Myopia graphic showing anatomy and focus issues associated with myopia


Sub-conjunctival hemorrhage is a condition that occurs when a small blood vessel in the eye breaks, causing blood to leak into the conjunctiva, the clear layer that covers the white part of the eye. The bleeding is usually painless and doesn’t affect your vision, but it can be scary to see a bright red spot on the white of your eye.


Causes: Sub-conjunctival hemorrhage can be caused by a variety of factors, including:

  • Eye trauma or injury
  • Heavy lifting or straining
  • Coughing or sneezing
  • High blood pressure or blood thinning medications
  • Eye infections or inflammation


Treatment: In most cases, sub-conjunctival hemorrhage doesn’t require any treatment and will clear up on its own within two to three weeks. However, there are a few things you can do to help the healing process:

  • Apply a cold compress: A cold compress can help reduce the swelling and discomfort associated with sub-conjunctival hemorrhage. You can use a cold washcloth or a bag of frozen peas wrapped in a towel. Apply the compress to your eye for 10-15 minutes at a time, several times a day.
  • Avoid rubbing your eyes: Rubbing your eyes can make the bleeding worse and delay the healing process. If you need to touch your eyes, wash your hands thoroughly first and be gentle.
  • Use artificial tears: Over-the-counter artificial tears can help lubricate your eyes and reduce any irritation or dryness you may be experiencing.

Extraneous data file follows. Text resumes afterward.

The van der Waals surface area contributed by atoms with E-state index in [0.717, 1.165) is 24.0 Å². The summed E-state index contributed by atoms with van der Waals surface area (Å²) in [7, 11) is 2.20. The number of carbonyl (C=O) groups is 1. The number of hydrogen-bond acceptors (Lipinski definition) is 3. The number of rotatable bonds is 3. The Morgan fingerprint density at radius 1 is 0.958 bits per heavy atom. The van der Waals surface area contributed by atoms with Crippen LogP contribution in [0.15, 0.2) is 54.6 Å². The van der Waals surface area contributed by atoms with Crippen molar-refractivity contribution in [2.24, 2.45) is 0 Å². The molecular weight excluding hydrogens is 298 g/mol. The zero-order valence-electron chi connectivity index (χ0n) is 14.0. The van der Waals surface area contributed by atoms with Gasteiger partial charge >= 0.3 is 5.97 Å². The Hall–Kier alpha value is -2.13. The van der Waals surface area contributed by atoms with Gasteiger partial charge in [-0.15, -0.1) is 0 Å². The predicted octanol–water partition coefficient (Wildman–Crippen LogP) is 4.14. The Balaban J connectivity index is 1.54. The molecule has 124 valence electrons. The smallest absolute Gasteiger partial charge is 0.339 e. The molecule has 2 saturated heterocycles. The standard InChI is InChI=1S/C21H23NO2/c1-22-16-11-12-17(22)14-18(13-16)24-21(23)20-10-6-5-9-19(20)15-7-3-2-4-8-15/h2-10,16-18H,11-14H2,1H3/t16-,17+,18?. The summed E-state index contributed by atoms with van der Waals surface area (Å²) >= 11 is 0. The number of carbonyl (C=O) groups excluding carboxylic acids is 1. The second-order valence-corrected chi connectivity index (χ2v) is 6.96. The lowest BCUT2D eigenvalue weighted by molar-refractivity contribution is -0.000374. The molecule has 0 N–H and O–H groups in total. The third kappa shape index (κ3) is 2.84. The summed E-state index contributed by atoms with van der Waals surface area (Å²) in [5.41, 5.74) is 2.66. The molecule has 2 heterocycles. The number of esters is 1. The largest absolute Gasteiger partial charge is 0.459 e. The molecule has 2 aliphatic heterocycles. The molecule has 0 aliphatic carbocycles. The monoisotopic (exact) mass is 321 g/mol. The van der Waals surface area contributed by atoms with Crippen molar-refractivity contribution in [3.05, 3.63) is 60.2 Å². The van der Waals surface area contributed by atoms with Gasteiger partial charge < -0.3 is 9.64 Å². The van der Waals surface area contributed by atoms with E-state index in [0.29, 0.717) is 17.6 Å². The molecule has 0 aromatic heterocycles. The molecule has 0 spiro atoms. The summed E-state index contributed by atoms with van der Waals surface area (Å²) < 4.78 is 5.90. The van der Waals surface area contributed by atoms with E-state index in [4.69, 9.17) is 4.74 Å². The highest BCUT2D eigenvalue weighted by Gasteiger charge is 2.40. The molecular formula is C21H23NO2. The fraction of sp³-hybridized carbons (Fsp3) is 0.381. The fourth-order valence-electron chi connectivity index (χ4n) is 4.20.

• Avoid strenuous activities: Strenuous activities, such as heavy lifting or exercise, can increase your blood pressure and make the bleeding worse. Avoid these activities until the bleeding has cleared up.

In some cases, sub-conjunctival hemorrhage may be a sign of an underlying medical condition, such as high blood pressure or a bleeding disorder. If you experience recurrent sub-conjunctival hemorrhages or have other symptoms, such as eye pain or changes in vision, you should see an eye doctor for a comprehensive eye exam.

In rare cases, sub-conjunctival hemorrhage may require medical treatment. If the bleeding is caused by an underlying medical condition, such as high blood pressure, your doctor may prescribe medication to help manage your condition. In some cases, surgery may be necessary to repair a damaged blood vessel in the eye.

Prevention: Sub-conjunctival hemorrhage is not always preventable, but there are a few things you can do to reduce your risk:

  • Protect your eyes: Wear safety glasses or goggles when you’re working with tools or doing activities that could potentially cause eye injury.
  • Manage your blood pressure: If you have high blood pressure, work with your doctor to develop a treatment plan to manage it.
  • Take breaks: If you’re doing activities that require you to strain or lift heavy objects, take breaks every 20-30 minutes to rest your eyes and prevent injury.
  • Practice good hygiene: Wash your hands frequently to reduce your risk of developing infections that could cause subconjunctival hemorrhage.


In conclusion, sub-conjunctival hemorrhage is a common and usually harmless condition that can be caused by a variety of factors. While it can be alarming to see a bright red spot on the white of your eye, it typically clears up on its own within a few weeks. If you have any concerns or experience recurrent sub-conjunctival hemorrhages, you should see an eye doctor for a comprehensive eye exam.